New software platform advances understanding of surface finishing of manufactured components – ScienceDaily

Scientists from the University of Freiburg in Germany and the University of Pittsburgh have developed a software platform that facilitates and standardizes the analysis of surfaces. The platform allows users to create a digital twin of a surface, thus helping to predict, for example, how quickly it will corrode, how well it conducts heat, or how well it adheres to other materials. The team included Michael Rutger from the Department of Microsystems Engineering, Lars Pastuka and Antoine Sanner from the Department of Microsystems Engineering and the livMatS group at the University of Freiburg, and Tevis Jacobs from the Department of Mechanical Engineering and Materials Science at the University of Pittsburgh. Swanson School of Engineering.

Terrain affects the properties of materials

All engineered materials have a surface roughness, even if they appear smooth when seen with the naked eye. When viewed under a microscope, they resemble the surfaces of a mountain landscape. “It is particularly important, in both industrial applications and scientific research, to have an accurate knowledge of surface topography, as this affects properties such as adhesion, friction, wettability, and durability of a material,” says Pastioca.

Save time and cost in manufacturing

Manufacturers must carefully control the finish of surfaces, for example, automobiles or medical devices to ensure proper performance for the end application. Nowadays, the optimum surface finish is found primarily through a trial and error process, in which a series of components are manufactured with different manufacturing practices and their properties are then tested to determine the best. This is a slow and expensive process. “It would be more efficient to use scientific models to design the optimal terrain for a given application, but this is not currently possible,” Jacobs says. “It will require scientific advances in relating terrain to properties, and technical advances in measuring and describing the surface.”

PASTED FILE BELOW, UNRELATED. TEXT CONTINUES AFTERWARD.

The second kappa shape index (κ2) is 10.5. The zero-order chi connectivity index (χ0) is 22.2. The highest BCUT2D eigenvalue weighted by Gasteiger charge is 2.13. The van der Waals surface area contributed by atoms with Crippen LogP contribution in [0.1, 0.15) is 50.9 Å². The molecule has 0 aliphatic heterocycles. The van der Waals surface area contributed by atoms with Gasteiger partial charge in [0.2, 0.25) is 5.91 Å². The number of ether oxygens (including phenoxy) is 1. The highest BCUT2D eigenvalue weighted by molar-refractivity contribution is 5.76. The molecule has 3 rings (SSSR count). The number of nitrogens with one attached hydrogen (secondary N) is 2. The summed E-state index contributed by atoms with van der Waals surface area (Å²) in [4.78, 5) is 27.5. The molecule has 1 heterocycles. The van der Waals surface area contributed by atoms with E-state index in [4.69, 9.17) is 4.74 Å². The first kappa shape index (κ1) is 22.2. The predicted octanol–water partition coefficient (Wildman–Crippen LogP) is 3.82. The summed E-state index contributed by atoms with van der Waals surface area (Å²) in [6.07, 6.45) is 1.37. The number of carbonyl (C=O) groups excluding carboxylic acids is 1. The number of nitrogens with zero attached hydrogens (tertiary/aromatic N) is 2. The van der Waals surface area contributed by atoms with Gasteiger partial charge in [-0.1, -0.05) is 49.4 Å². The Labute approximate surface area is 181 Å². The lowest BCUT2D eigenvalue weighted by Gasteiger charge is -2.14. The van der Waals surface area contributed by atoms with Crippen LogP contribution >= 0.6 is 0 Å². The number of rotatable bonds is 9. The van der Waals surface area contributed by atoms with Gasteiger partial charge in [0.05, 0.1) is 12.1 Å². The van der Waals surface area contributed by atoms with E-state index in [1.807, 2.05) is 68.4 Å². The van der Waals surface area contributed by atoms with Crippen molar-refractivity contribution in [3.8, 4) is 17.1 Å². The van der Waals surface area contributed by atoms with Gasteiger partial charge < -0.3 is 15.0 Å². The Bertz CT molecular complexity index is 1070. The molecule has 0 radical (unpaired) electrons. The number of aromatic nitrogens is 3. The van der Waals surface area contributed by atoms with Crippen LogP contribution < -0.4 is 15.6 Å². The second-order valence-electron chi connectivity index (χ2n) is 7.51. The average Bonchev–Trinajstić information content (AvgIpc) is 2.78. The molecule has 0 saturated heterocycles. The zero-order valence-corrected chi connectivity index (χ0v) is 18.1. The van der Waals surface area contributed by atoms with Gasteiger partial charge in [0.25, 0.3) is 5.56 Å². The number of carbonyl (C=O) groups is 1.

The platform facilitates both these developments and standardizes the procedure: it automatically integrates different data from different tools, corrects measurement errors, and uses the data to create a digital surface twin. The platform calculates statistical metrics and applies mechanical models to surfaces, helping to predict behavior. “Users can therefore identify the topographical features that influence the properties. This allows for a systematic improvement of the finishing processes,” says Pastioca.

Facilitate open science

The software platform also serves as a database through which users can share their measurements with colleagues or collaborators. Users can also choose to make their surface measurements publicly available. When the data is published, a digital object identifier (DOI) is generated that can be referenced in scholarly publications.

“We are constantly developing contact engineering and would like to add more analysis tools, for example for the chemical composition of surfaces,” says Pastioca. “The goal is to provide users with as comprehensive a digital twin as possible. That is why we also welcome suggestions for improvements to the software platform from users in industry and research.”

The development of was funded by the European Research Council and the US National Science Foundation, as well as from the Group of Excellence in Living, Adaptive and Energy Independent Materials Systems (livMatS) of the University of Freiburg.

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Materials Introduction of University of Pittsburgh. Note: Content can be modified according to style and length.